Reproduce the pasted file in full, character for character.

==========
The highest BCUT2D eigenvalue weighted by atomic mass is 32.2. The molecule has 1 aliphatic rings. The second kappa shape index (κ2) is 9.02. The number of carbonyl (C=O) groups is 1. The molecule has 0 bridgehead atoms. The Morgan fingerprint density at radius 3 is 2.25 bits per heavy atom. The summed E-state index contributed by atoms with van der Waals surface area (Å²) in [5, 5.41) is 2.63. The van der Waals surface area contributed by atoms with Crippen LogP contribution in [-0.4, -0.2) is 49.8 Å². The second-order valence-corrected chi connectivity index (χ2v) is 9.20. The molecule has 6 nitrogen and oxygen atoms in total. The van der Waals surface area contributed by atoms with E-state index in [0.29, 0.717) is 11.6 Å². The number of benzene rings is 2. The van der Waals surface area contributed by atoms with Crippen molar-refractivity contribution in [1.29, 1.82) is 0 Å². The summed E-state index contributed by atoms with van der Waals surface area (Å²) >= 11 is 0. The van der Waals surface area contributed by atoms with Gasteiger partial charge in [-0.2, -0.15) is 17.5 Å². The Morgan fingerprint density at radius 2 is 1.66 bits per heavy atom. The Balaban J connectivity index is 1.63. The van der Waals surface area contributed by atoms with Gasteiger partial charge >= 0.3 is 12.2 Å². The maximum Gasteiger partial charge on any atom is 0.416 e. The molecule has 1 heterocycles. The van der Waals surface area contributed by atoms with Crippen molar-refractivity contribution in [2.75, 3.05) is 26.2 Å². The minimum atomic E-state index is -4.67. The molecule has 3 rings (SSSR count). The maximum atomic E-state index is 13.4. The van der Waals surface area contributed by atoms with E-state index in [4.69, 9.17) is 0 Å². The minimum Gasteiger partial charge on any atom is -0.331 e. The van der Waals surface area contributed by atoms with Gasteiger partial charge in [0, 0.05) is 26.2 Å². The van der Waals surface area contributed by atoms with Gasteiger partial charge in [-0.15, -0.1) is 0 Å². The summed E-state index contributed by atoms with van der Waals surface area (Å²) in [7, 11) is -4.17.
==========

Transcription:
The highest BCUT2D eigenvalue weighted by atomic mass is 32.2. The molecule has 1 aliphatic rings. The second kappa shape index (κ2) is 9.02. The number of carbonyl (C=O) groups is 1. The molecule has 0 bridgehead atoms. The Morgan fingerprint density at radius 3 is 2.25 bits per heavy atom. The summed E-state index contributed by atoms with van der Waals surface area (Å²) in [5, 5.41) is 2.63. The van der Waals surface area contributed by atoms with Crippen LogP contribution in [-0.4, -0.2) is 49.8 Å². The second-order valence-corrected chi connectivity index (χ2v) is 9.20. The molecule has 6 nitrogen and oxygen atoms in total. The van der Waals surface area contributed by atoms with E-state index in [0.29, 0.717) is 11.6 Å². The number of benzene rings is 2. The van der Waals surface area contributed by atoms with Crippen molar-refractivity contribution in [1.29, 1.82) is 0 Å². The summed E-state index contributed by atoms with van der Waals surface area (Å²) >= 11 is 0. The van der Waals surface area contributed by atoms with Gasteiger partial charge in [-0.2, -0.15) is 17.5 Å². The Morgan fingerprint density at radius 2 is 1.66 bits per heavy atom. The Balaban J connectivity index is 1.63. The van der Waals surface area contributed by atoms with Gasteiger partial charge >= 0.3 is 12.2 Å². The maximum Gasteiger partial charge on any atom is 0.416 e. The molecule has 1 heterocycles. The van der Waals surface area contributed by atoms with Crippen molar-refractivity contribution in [2.75, 3.05) is 26.2 Å². The minimum atomic E-state index is -4.67. The molecule has 3 rings (SSSR count). The maximum atomic E-state index is 13.4. The van der Waals surface area contributed by atoms with E-state index in [4.69, 9.17) is 0 Å². The minimum Gasteiger partial charge on any atom is -0.331 e. The van der Waals surface area contributed by atoms with Gasteiger partial charge in [0, 0.05) is 26.2 Å². The van der Waals surface area contributed by atoms with Gasteiger partial charge in [-0.15, -0.1) is 0 Å². The summed E-state index contributed by atoms with van der Waals surface area (Å²) in [7, 11) is -4.17.